It was clear from its aerodynamically-informed silhouette that you'd never see the H2R parked in your neighbour's garage. Nonetheless, the vehicle, which served as a preview for a very important name in BMW's hydrogen timeline (we're getting to it), was also fascinating for the promises of performance that it held with regards to hydrogen.

Power came from a derivative of the 6.0-litre, 12-cylinder combustion engine from the E65 BMW 760i that produced 285bhp - significantly more than that in the 750hL. It also brought with it the most advanced technologies from BMW at that point, including its fully variable 'VALVETRONIC' valve drive.

Built to be lightweight, the H2R rocketed to 100km/h in just six seconds (keep this figure in mind), before going on to reach a top speed of 300km/h. It confidently rose to the occasion when getting put through its paces during testing, logging nine FIA-ratified speed records for hydrogen-powered vehicles in the process.

4. BMW Hydrogen 7 (E68) - 2006 

The Hydrogen 7 was introduced with a much larger fleet of 100 cars, offered to selected users
Before the iX5 Hydrogen finally made its official debut, most people would have traced BMW's most recent efforts in the arena of hydrogen to yet another retooled variant of its flagship sedan: The Hydrogen 7.

In case you're wondering - no, there hasn't been a mistake with the car's stated internal model code. Built on the 760Li, the Hydrogen 7 was treated as its own series production model, and also boasted a 6.0-litre V12 engine producing 256bhp, albeit a bivalent one that could run on both gasoline and liquefied hydrogen.

The stakes were escalated this time, with a far larger fleet of 100 cars produced in comparison to the 15 for the 750hL. After its official launch at the 2006 L.A. Motorshow (fun fact - it shared the stage with the second-generation X5 there), the Hydrogen 7 would go on to be offered to selected users through 2007, including high-profile politicians, industry leaders and celebrities.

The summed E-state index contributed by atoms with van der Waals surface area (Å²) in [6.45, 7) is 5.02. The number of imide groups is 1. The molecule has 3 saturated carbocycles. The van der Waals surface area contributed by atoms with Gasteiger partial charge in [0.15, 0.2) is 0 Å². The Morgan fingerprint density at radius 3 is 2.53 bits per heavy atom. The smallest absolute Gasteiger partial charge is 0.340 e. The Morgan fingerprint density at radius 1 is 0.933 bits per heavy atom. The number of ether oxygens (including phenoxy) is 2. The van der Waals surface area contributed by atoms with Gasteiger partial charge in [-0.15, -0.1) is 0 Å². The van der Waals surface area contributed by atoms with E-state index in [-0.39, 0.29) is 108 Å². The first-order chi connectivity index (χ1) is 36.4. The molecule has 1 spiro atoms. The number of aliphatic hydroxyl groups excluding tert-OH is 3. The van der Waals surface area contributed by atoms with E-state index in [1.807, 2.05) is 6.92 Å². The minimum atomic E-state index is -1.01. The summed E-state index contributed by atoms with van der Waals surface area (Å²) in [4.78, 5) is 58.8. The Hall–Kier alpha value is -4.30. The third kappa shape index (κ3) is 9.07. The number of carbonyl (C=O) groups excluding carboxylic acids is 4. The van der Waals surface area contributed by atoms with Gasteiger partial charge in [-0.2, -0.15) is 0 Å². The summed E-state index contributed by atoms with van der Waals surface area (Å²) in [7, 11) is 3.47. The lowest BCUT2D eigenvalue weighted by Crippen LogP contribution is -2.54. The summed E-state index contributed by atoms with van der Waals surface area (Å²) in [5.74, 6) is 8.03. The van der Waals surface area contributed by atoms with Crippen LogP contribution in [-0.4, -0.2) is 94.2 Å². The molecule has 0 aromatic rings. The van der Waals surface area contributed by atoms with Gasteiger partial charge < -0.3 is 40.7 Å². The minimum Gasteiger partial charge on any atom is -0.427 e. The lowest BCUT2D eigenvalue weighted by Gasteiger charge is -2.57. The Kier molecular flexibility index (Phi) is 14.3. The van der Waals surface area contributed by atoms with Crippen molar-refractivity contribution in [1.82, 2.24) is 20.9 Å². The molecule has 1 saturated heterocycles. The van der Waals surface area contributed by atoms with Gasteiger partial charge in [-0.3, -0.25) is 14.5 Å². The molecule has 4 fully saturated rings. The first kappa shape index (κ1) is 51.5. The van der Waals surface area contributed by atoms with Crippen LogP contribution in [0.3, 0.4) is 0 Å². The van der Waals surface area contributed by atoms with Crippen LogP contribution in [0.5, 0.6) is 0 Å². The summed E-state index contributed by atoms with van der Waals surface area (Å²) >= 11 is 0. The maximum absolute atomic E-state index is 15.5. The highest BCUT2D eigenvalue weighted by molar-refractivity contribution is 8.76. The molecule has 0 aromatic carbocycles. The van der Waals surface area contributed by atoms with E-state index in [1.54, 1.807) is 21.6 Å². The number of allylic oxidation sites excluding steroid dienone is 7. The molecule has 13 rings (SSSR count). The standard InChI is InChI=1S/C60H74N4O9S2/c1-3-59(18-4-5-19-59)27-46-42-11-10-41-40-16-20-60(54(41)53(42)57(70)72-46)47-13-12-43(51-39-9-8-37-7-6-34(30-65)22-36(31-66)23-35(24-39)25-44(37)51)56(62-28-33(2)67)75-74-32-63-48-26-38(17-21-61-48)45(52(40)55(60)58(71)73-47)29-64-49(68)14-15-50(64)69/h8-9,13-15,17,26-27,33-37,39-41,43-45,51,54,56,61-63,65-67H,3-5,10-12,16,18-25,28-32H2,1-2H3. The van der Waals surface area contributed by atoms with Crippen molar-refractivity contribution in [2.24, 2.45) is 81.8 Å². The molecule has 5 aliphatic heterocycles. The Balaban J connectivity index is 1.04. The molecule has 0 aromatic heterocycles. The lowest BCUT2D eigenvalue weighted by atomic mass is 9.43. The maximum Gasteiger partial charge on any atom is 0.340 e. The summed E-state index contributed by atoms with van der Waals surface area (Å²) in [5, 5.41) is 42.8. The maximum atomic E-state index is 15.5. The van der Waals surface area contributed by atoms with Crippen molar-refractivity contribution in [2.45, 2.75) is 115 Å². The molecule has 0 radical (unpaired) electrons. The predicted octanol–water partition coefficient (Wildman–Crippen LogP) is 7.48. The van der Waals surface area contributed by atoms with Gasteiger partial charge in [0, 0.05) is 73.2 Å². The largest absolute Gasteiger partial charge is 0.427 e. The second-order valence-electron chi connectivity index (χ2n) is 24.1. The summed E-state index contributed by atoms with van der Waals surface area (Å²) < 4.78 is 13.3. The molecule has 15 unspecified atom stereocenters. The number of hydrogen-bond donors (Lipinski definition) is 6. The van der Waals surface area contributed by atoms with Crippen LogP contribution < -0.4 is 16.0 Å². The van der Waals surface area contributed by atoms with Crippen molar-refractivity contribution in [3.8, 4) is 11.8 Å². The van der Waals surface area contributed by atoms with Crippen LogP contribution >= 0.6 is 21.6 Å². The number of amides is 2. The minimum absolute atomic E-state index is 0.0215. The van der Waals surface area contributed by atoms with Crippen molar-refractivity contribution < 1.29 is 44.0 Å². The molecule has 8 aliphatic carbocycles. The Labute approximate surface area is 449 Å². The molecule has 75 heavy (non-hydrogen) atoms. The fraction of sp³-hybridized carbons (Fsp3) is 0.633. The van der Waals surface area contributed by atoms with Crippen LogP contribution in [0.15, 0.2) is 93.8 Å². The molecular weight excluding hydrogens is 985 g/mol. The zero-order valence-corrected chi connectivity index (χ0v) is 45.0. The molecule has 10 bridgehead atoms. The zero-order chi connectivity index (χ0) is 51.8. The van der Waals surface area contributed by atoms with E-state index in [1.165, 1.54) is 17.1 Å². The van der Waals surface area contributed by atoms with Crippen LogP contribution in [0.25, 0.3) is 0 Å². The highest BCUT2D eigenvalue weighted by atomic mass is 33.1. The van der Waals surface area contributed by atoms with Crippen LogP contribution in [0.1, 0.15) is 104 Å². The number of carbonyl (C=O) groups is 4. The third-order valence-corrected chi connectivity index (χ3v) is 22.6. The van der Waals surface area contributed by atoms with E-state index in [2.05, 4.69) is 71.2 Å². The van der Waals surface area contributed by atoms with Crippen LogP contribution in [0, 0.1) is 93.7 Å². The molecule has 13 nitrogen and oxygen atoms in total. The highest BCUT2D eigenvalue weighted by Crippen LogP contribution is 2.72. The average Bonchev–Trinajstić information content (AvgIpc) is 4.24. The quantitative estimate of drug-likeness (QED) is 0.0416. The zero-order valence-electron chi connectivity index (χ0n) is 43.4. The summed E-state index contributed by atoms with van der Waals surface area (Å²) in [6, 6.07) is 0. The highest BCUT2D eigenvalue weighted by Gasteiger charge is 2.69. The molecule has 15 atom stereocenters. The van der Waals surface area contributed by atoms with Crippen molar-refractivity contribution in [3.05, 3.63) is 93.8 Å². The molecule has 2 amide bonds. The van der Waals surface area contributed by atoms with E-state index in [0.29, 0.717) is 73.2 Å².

That H2 button on the car's steering wheel allowed a driver to switch between hydrogen and gasoline power 
A key feature of the Hydrogen 7 was its dual-mode power unit (the driver would have seen a special button on their steering wheel) which could switch quickly between running on either hydrogen and gasoline. While the combination of both hydrogen and gasoline fuel tanks gave it an impressive cruising range of over 640km, the car also weighed 250kg more than the standard 760Li. 

The longer-term feasibility of the Hydrogen 7, nonetheless, started to be put into question not long after its debut. For starters, the differing energy densities between gasoline fuel and liquid hydrogen meant that its consumption figures when running on the latter were far from efficient.

Having to store the hydrogen in liquefied form ultimately proved to be unsustainable in the long run
Additionally, storing hydrogen in liquid form required it to be kept at a (literally) cool -253°C constantly - which was impossible to achieve over longer periods; any warmer, and it would start to vaporise and have to be released from the tank. This occurred in spite of the tank's double-walling, and the high-vacuum storage conditions. A report by Wired Magazine back in the day noted that this would start around 17 hours after the car had been stationarily parked, with the final outcome being that the tank would be emptied out between 10 to 12 days. 

BMW never gave an official word on where developments from the Hydrogen 7 led, but tellingly, the car would be its last high profile involvement with the hydrogen combustion engine.

5. BMW 5 Series GT FCEV (and 'BMW i8 Hydrogen') - 2015

The 5 Series GT FCEV emerged two years after BMW and Toyota's fuel cell partnership was confirmed